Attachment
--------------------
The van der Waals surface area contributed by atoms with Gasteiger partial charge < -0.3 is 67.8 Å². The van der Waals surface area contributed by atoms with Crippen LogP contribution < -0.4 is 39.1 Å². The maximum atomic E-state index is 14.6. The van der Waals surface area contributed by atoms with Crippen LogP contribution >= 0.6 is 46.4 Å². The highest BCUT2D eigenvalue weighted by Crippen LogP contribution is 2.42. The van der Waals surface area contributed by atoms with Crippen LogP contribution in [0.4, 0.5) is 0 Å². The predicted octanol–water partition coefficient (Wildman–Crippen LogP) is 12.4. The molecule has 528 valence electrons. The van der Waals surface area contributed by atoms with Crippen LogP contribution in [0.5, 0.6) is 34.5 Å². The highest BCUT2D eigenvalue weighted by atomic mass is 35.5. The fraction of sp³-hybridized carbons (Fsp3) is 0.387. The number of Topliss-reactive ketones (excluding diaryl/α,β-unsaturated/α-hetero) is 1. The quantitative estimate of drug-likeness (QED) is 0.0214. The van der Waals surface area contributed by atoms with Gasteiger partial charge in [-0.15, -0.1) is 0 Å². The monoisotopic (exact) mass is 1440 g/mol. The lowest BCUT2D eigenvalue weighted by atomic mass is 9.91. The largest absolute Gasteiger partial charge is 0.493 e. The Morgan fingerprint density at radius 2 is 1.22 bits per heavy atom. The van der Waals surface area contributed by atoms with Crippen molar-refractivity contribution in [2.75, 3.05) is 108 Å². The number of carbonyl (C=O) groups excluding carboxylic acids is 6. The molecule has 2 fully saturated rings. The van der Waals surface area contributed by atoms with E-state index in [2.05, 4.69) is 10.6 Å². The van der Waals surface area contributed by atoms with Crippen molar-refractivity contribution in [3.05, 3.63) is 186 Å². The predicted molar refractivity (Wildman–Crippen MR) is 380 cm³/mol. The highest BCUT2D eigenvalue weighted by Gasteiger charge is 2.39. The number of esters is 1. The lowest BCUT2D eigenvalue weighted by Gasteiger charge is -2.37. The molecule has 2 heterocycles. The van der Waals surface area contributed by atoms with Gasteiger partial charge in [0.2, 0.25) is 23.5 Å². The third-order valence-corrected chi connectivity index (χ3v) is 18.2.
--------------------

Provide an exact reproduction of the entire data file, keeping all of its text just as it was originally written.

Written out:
The van der Waals surface area contributed by atoms with Gasteiger partial charge < -0.3 is 67.8 Å². The van der Waals surface area contributed by atoms with Crippen LogP contribution < -0.4 is 39.1 Å². The maximum atomic E-state index is 14.6. The van der Waals surface area contributed by atoms with Crippen LogP contribution >= 0.6 is 46.4 Å². The highest BCUT2D eigenvalue weighted by Crippen LogP contribution is 2.42. The van der Waals surface area contributed by atoms with Crippen LogP contribution in [0.4, 0.5) is 0 Å². The predicted octanol–water partition coefficient (Wildman–Crippen LogP) is 12.4. The molecule has 528 valence electrons. The van der Waals surface area contributed by atoms with Crippen LogP contribution in [0.5, 0.6) is 34.5 Å². The highest BCUT2D eigenvalue weighted by atomic mass is 35.5. The fraction of sp³-hybridized carbons (Fsp3) is 0.387. The number of Topliss-reactive ketones (excluding diaryl/α,β-unsaturated/α-hetero) is 1. The quantitative estimate of drug-likeness (QED) is 0.0214. The van der Waals surface area contributed by atoms with Gasteiger partial charge in [-0.15, -0.1) is 0 Å². The monoisotopic (exact) mass is 1440 g/mol. The lowest BCUT2D eigenvalue weighted by atomic mass is 9.91. The largest absolute Gasteiger partial charge is 0.493 e. The Morgan fingerprint density at radius 2 is 1.22 bits per heavy atom. The van der Waals surface area contributed by atoms with Crippen molar-refractivity contribution in [2.75, 3.05) is 108 Å². The number of carbonyl (C=O) groups excluding carboxylic acids is 6. The molecule has 2 fully saturated rings. The van der Waals surface area contributed by atoms with E-state index in [2.05, 4.69) is 10.6 Å². The van der Waals surface area contributed by atoms with Crippen molar-refractivity contribution in [3.05, 3.63) is 186 Å². The predicted molar refractivity (Wildman–Crippen MR) is 380 cm³/mol. The highest BCUT2D eigenvalue weighted by Gasteiger charge is 2.39. The number of esters is 1. The lowest BCUT2D eigenvalue weighted by Gasteiger charge is -2.37. The molecule has 2 heterocycles. The van der Waals surface area contributed by atoms with Gasteiger partial charge in [0.2, 0.25) is 23.5 Å². The third-order valence-corrected chi connectivity index (χ3v) is 18.2.